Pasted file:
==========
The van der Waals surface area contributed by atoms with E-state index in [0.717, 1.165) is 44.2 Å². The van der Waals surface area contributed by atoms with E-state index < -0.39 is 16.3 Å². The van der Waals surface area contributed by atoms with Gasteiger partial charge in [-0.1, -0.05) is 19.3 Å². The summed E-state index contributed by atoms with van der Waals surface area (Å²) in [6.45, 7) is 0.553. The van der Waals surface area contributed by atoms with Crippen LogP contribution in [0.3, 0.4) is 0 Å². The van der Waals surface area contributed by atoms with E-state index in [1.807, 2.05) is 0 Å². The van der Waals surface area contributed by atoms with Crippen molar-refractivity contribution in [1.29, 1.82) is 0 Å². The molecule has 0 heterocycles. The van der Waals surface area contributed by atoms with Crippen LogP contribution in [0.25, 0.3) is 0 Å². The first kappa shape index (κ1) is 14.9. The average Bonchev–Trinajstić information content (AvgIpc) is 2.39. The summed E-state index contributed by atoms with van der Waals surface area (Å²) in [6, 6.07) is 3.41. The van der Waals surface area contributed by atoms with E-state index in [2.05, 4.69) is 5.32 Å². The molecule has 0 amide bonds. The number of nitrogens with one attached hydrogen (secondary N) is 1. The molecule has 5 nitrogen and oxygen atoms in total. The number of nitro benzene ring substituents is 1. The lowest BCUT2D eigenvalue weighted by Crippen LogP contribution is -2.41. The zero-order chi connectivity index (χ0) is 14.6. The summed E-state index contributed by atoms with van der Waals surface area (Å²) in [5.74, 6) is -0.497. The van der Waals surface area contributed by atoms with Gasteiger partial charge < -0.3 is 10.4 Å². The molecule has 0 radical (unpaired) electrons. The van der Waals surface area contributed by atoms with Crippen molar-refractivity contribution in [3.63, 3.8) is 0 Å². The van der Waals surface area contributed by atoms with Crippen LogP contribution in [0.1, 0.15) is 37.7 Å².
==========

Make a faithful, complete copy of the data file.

The van der Waals surface area contributed by atoms with E-state index in [0.717, 1.165) is 44.2 Å². The van der Waals surface area contributed by atoms with E-state index < -0.39 is 16.3 Å². The van der Waals surface area contributed by atoms with Gasteiger partial charge in [-0.1, -0.05) is 19.3 Å². The summed E-state index contributed by atoms with van der Waals surface area (Å²) in [6.45, 7) is 0.553. The van der Waals surface area contributed by atoms with Crippen LogP contribution in [0.3, 0.4) is 0 Å². The van der Waals surface area contributed by atoms with E-state index in [1.807, 2.05) is 0 Å². The van der Waals surface area contributed by atoms with Crippen molar-refractivity contribution in [1.29, 1.82) is 0 Å². The molecule has 0 heterocycles. The van der Waals surface area contributed by atoms with Crippen LogP contribution in [0.25, 0.3) is 0 Å². The first kappa shape index (κ1) is 14.9. The average Bonchev–Trinajstić information content (AvgIpc) is 2.39. The summed E-state index contributed by atoms with van der Waals surface area (Å²) in [6, 6.07) is 3.41. The van der Waals surface area contributed by atoms with E-state index in [2.05, 4.69) is 5.32 Å². The molecule has 0 amide bonds. The number of nitrogens with one attached hydrogen (secondary N) is 1. The molecule has 5 nitrogen and oxygen atoms in total. The number of nitro benzene ring substituents is 1. The lowest BCUT2D eigenvalue weighted by Crippen LogP contribution is -2.41. The zero-order chi connectivity index (χ0) is 14.6. The summed E-state index contributed by atoms with van der Waals surface area (Å²) in [5.74, 6) is -0.497. The van der Waals surface area contributed by atoms with Gasteiger partial charge < -0.3 is 10.4 Å². The molecule has 0 radical (unpaired) electrons. The van der Waals surface area contributed by atoms with Crippen molar-refractivity contribution in [3.63, 3.8) is 0 Å². The van der Waals surface area contributed by atoms with Crippen LogP contribution in [0.1, 0.15) is 37.7 Å².